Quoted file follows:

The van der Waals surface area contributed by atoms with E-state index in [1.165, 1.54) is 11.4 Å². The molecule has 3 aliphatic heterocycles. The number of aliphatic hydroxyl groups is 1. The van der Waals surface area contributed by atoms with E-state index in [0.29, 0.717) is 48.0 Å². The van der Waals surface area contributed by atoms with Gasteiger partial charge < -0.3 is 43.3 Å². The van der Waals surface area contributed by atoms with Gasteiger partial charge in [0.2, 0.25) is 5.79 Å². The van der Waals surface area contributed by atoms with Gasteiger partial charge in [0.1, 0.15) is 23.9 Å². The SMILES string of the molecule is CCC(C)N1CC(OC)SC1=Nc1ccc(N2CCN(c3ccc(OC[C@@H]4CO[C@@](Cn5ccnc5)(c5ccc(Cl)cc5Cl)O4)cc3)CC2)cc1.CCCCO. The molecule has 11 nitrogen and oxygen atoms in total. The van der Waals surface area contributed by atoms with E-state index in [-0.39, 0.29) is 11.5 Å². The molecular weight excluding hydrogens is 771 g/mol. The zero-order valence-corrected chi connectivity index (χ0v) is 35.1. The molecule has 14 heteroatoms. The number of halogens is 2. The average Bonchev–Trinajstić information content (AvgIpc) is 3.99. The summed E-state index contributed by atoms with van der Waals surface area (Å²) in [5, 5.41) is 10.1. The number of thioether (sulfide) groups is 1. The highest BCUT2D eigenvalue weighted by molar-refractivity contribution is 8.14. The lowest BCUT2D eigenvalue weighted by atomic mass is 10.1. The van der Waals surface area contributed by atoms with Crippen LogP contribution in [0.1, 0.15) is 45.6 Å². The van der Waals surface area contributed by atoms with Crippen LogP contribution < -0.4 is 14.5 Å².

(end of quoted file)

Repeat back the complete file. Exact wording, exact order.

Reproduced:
The van der Waals surface area contributed by atoms with E-state index in [1.165, 1.54) is 11.4 Å². The molecule has 3 aliphatic heterocycles. The number of aliphatic hydroxyl groups is 1. The van der Waals surface area contributed by atoms with E-state index in [0.29, 0.717) is 48.0 Å². The van der Waals surface area contributed by atoms with Gasteiger partial charge < -0.3 is 43.3 Å². The van der Waals surface area contributed by atoms with Gasteiger partial charge in [0.2, 0.25) is 5.79 Å². The van der Waals surface area contributed by atoms with Gasteiger partial charge in [0.1, 0.15) is 23.9 Å². The SMILES string of the molecule is CCC(C)N1CC(OC)SC1=Nc1ccc(N2CCN(c3ccc(OC[C@@H]4CO[C@@](Cn5ccnc5)(c5ccc(Cl)cc5Cl)O4)cc3)CC2)cc1.CCCCO. The molecule has 11 nitrogen and oxygen atoms in total. The van der Waals surface area contributed by atoms with E-state index in [-0.39, 0.29) is 11.5 Å². The molecular weight excluding hydrogens is 771 g/mol. The zero-order valence-corrected chi connectivity index (χ0v) is 35.1. The molecule has 14 heteroatoms. The number of halogens is 2. The average Bonchev–Trinajstić information content (AvgIpc) is 3.99. The summed E-state index contributed by atoms with van der Waals surface area (Å²) in [5, 5.41) is 10.1. The number of thioether (sulfide) groups is 1. The highest BCUT2D eigenvalue weighted by molar-refractivity contribution is 8.14. The lowest BCUT2D eigenvalue weighted by atomic mass is 10.1. The van der Waals surface area contributed by atoms with Crippen LogP contribution in [0.1, 0.15) is 45.6 Å². The van der Waals surface area contributed by atoms with Crippen LogP contribution < -0.4 is 14.5 Å².